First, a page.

LINCOLN — Dennis Trotter's tenure as president of Hastings College has come to an abrupt end just 18 months after he took the reins at the private liberal arts college in central Nebraska.
Trotter became president in July 2011 after a nationwide search to replace former President Phil Dudley. Trotter wasn't formally inaugurated until five months ago, when the college celebrated its 130th anniversary. He said he didn't have time for an earlier ceremony because he needed to fill several vacancies in the college's executive team.
At a press conference Monday, Hal Dittmer, a California businessman who serves as chairman of the Hastings College board of trustees, announced that the board had “reluctantly” accepted Trotter's resignation, submitted Friday. He described it as an “unforeseen leadership transition.”
He said the board had chosen Donald Jackson, the college's vice president for college advancement, to immediately succeed Trotter as president.
Jackson is a former member of the board of trustees. Trotter hired him to spearhead the college's fundraising efforts last fall after Jackson's retirement as global chief operating officer for Easter Seals, where he had been responsible for a $190 million annual fundraising enterprise.
In an interview, Dittmer said Hastings College was fortunate to have a “world-class” leader and fundraiser in position to take over.
Reached by telephone Monday, Trotter declined to detail his reasons for leaving. He said he doesn't know what he will do next.
“We had great ideas and great plans,” he said. “There was philosophical differences in how to implement those.”
Jackson and Dittmer credited Trotter for “outstanding service” to the college and said Trotter's work will play a significant role in guiding the college's future.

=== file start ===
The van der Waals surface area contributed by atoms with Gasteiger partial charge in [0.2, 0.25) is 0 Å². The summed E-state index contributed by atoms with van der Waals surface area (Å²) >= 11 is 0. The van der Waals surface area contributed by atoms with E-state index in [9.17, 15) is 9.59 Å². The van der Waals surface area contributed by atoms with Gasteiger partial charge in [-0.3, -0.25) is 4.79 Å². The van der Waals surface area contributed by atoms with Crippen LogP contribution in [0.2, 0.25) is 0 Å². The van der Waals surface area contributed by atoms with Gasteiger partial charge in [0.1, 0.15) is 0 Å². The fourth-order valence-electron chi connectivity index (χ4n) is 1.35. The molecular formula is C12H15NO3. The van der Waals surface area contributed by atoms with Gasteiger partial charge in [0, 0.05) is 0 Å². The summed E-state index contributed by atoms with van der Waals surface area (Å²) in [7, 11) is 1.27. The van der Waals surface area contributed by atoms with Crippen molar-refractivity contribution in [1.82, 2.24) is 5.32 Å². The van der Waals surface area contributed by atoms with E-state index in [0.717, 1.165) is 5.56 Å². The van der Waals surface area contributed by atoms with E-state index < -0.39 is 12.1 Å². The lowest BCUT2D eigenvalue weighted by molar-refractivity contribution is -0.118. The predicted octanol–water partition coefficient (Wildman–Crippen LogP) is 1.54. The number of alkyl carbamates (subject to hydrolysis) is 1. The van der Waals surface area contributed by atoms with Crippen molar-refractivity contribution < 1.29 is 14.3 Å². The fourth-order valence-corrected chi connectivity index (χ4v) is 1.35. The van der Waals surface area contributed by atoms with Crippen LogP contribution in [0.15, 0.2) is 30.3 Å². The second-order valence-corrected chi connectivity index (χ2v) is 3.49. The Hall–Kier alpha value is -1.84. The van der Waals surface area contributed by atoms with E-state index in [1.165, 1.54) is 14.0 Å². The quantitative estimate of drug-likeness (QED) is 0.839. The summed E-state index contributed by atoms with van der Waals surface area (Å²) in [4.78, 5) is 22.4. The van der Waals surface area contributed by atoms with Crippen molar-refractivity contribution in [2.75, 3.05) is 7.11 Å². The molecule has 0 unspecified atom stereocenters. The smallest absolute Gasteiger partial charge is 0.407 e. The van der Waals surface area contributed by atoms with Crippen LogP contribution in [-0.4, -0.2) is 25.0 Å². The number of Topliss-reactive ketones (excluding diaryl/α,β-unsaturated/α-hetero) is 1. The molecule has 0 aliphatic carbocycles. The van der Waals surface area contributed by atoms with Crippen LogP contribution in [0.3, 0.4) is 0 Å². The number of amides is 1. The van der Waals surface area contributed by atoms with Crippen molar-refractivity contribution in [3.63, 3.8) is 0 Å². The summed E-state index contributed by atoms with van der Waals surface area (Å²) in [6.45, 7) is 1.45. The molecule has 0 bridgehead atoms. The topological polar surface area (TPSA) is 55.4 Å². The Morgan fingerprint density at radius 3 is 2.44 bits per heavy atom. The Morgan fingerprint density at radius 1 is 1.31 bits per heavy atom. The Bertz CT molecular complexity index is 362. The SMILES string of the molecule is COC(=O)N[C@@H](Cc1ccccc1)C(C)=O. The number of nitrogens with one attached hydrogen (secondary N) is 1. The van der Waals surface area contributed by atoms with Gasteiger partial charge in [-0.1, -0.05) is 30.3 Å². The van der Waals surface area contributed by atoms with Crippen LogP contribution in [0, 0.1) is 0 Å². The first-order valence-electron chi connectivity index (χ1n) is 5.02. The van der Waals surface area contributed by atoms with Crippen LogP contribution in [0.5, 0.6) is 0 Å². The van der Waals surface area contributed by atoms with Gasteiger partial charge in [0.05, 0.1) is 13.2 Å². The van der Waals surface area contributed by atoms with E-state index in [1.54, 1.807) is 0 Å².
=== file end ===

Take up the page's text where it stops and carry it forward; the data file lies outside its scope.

“This is a challenging time for Hastings College,” Jackson said. “There is competition across the state and the region for students.”
The University of Nebraska-Lincoln and the University of Nebraska at Omaha recently announced goals to significantly increase their enrollments by a combined 10,000 students by the end of this decade.
Hastings College saw an enrollment drop of about 100 students in the past year — from about 1,250 last year to about 1,150 this year.
But Dittmer said he did not see the enrollment decline as a “key reason” for Trotter's departure.
“He came to Hastings and did an extremely good job of identifying a lot of the issues, putting Hastings in context with the higher education picture in this part of the country and identifying a vision where Hastings needed to go in attracting students,” Dittmer said.
“But the job was weighing on him. It's hard, in an institution like this, for anybody to make changes. There were some modest differences in how to go about implementing the visions he had. I don't think they were the reasons he resigned, but you add it all up and it seemed to him there was probably a better fit elsewhere. ”
In previous interviews, Trotter, 51, had described plans to align the college more closely with its community and its job-creating alumni. He was reaching out to community leaders to establish more internships and job opportunities and was exploring new partnerships with area high schools and community colleges.
He also discussed his sense of affinity with board member Bobby Gottsch, a Nebraska cattleman who stressed “making a difference” in student lives through career and leadership development. It was a blow when Gottsch died of a heart attack, at age 57, in August 2011, just a month after Trotter became president.
Gottsch's friends and fellow board members organized a fundraising campaign in his honor that raised more than $9 million for the college.
Dittmer said the board did not seek Trotter's resignation.
“Absolutely not,” he said. “There was no request for him to resign. Dennis is a man of the highest integrity. We're absolutely sure he will have a bright future in higher education.”
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